Our school finally made the official transition on school computers from IE6 to IE7 about six months ago. Since then, our IE6 usage has dropped off considerably. I have heard a rumor that they are already considering pushing an update to IE8 to all of the school computers.

    Still, though, IE6 makes up about 25% of our IE users (which translates to 15-19% of our total visitors). Firefox makes up 19-20% of our total visits (with 95% of those users using some version of FF3). Therefore, unfortunately, the importance of supporting IE6 is equivalent to supporting Firefox. Until that changes, we will be minimally supporting IE6. Thank goodness we don’t still have to support IE5, though, as it is much worse than IE6 (when first developing our site, I worked on trying to make our site compatible with IE5, but our IE5 usage dropped to nil by the time we unveiled the site, so my support for it did, too).

    By “minimally supporting,” I mean that we will check critical pages to ensure that they look correct, and we will continue to make sure that our Web templates are IE6-friendly. However, we won’t be putting a lot of effort into checking every page in IE6, nor will we spend an obscene amount of time fixing things that don’t work correctly in IE6. If we can fix it, we will. If we can’t, we will most likely work around it with a simple fix.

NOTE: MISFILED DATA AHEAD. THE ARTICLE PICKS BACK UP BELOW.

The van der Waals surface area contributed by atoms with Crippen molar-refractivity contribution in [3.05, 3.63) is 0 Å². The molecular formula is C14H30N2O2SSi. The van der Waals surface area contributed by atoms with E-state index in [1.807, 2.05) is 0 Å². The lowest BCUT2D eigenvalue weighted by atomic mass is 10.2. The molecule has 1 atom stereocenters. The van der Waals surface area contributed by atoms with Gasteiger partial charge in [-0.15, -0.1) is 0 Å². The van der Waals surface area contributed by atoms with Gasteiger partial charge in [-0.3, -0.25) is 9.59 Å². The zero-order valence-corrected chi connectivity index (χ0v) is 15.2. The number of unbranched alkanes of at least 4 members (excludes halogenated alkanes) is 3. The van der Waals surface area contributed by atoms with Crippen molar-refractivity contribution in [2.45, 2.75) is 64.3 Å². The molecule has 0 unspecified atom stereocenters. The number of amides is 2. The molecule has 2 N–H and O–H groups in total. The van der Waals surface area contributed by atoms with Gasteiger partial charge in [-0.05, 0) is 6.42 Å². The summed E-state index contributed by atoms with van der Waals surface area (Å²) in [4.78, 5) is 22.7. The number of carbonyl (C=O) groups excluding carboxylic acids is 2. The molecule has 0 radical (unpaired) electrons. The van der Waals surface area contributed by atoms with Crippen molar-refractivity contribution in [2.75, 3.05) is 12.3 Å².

Off-topic Rant:
    To the people commenting about sites that rely on IE6 to work properly; I have some sympathy, but very little. It has always frustrated me when people develop sites that only work in Internet Explorer. You are potentially alienating up to 10-15% of your audience that may not be using Windows (recent numbers put Mac hovering around 10% and you have to throw in probably another 1-2% for Linux users). Granted, there is an IE for Mac, but a) how many Mac users are using it and b) quite a few of those IE-only sites don’t work in the Mac version anyway.

    I have always felt that developing a site that only works in IE is done either out of laziness or ignorance. The tools to implement 99% of the features on those IE-only sites are available and have been available for a long time to make it work in all browsers. Unfortunately, though, many developers failed to use any of them.

    I have the same basic argument against most Flash implementations. Javascript (which, in probably at least 90% of the cases is required by the code to be active when using Flash) is fully capable of doing quite a few of the same things Flash does, but it’s easier to get JS to degrade gracefully and it’s generally much quicker than Flash.


  1. doteduguru.com: “Put a Fork In It, It’s Done” - Is IE6 dead yet? --> says:

    [...] [...]